With remote mob programming, these frequent rotations are also beneficial for the same reasons as with in-person mob programming. But physical timers can make it difficult for everyone to see and interact with the timer. Mob timer applications are useful if the mob members are using a shared machine, but less so if each mob member is using their own machine, like we have done at Emmersion. In this type of situation a shared, online mob timer has been a great option for us.
When I first joined Emmersion my team was using a 20 minute rotation timer. This was after reducing the rotation from much longer periods, such as 30-40 minutes. These longer rotations were mostly due to a lack of familiarity with the tools we were using. The team I am currently on typically uses a 10 minute rotation cycle. We occasionally use a shorter rotation cycle.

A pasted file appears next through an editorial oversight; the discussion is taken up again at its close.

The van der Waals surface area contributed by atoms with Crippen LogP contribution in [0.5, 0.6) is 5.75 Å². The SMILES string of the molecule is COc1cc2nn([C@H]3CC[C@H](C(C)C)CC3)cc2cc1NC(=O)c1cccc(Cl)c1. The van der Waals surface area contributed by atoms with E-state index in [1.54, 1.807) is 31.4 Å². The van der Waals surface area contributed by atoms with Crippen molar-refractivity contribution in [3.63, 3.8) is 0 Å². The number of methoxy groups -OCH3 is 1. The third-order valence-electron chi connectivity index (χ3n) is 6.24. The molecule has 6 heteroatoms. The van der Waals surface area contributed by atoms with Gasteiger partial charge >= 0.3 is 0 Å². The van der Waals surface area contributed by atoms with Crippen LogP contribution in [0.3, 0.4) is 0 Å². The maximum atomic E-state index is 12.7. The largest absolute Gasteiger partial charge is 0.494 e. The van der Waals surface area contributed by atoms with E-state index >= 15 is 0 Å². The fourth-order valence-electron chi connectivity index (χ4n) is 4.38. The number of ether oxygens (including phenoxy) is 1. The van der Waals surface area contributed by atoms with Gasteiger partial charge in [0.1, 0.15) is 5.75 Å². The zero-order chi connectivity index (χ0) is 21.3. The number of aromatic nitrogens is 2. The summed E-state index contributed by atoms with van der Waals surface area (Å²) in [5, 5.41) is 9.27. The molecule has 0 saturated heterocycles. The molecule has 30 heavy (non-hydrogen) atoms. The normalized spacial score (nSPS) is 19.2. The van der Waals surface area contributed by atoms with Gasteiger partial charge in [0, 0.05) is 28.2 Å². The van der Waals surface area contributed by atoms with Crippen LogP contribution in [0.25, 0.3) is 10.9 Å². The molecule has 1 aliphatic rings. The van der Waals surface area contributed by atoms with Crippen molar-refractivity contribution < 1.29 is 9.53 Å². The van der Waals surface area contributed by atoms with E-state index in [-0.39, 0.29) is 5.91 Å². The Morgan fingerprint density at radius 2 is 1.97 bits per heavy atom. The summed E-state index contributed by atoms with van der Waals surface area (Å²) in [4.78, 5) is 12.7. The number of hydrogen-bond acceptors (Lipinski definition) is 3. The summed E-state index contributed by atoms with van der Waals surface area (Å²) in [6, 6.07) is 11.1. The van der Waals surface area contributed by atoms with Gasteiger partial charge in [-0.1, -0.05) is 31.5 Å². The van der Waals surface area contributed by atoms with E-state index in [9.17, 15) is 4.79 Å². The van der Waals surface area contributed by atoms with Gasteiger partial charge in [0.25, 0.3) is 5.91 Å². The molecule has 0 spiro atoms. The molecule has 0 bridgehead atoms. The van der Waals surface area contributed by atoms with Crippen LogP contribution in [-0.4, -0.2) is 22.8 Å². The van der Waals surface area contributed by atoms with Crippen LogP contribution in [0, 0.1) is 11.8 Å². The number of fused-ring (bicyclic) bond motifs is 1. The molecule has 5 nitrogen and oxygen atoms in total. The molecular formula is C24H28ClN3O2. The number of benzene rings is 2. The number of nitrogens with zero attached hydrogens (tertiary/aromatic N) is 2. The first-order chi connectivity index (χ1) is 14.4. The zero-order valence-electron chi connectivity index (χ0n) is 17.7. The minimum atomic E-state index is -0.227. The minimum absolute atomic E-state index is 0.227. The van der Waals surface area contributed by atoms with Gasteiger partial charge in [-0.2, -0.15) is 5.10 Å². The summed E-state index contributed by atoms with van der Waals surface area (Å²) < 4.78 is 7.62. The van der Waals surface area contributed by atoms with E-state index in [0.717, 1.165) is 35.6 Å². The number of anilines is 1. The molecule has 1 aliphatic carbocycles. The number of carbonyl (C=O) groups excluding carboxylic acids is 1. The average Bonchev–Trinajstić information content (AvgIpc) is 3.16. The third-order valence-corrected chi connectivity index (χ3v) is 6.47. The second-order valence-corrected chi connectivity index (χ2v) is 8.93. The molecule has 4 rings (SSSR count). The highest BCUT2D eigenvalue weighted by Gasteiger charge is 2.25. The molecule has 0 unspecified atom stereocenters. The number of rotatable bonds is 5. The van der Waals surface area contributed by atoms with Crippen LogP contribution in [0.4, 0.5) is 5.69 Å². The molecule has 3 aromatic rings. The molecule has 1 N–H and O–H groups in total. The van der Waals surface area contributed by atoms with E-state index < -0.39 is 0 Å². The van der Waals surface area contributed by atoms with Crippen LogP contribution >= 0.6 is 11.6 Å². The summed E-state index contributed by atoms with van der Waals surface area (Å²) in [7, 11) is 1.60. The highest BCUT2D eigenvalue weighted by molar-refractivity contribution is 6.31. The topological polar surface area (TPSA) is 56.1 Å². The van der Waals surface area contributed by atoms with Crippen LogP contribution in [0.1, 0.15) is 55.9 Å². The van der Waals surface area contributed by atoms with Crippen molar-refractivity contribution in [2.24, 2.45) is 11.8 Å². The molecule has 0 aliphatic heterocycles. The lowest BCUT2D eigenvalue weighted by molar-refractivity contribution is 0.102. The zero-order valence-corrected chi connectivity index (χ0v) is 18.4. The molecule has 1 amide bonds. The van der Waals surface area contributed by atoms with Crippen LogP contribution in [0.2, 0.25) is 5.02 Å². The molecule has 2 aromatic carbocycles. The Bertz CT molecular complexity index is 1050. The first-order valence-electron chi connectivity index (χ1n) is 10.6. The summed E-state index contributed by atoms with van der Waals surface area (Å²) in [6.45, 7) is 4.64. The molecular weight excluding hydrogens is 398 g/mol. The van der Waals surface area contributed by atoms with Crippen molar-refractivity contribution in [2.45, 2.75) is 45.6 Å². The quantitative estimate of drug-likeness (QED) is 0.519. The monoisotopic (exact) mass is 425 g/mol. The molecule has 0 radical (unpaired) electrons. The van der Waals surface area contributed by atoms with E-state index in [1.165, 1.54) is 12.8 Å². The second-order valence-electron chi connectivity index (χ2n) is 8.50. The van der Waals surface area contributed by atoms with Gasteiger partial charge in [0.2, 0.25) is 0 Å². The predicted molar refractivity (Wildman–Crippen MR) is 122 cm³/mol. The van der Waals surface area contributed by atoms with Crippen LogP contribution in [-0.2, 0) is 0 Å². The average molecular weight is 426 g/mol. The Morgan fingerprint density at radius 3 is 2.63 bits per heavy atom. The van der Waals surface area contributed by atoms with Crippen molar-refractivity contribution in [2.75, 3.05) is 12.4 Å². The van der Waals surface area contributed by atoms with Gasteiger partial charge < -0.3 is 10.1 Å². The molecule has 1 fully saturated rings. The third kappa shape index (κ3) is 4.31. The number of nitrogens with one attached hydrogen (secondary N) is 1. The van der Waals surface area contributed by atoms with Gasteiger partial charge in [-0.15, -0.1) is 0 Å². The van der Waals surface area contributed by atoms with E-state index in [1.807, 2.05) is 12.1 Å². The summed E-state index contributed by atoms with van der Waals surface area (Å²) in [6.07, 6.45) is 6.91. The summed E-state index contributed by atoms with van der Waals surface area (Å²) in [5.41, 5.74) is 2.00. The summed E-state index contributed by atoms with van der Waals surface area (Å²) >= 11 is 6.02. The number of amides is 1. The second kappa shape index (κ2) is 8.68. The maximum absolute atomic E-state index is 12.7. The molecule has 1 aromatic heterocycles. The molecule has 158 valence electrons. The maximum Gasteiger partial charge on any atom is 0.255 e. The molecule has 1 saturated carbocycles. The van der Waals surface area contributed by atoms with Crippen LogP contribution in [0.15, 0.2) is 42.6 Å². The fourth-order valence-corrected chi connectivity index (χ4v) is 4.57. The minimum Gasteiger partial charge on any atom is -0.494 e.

We experimented with several online mob timers, including one we built ourselves. The one our team currently uses is mobtime (10). This timer is open source and can be self-hosted, though so far we have successfully used the version hosted by the author. It uses websockets, so everyone using the timer has the same time and all the same settings almost instantaneously. Mob members can easily be added or removed from the timer list, and can be easily skipped if they are away or busy when their turn as driver or navigator comes up. This timer defaults to having designated navigator and driver roles. Mob members can change the names of these roles or add additional roles if desired. There is also a “goals” feature that our team hasn’t used, but that some could find useful.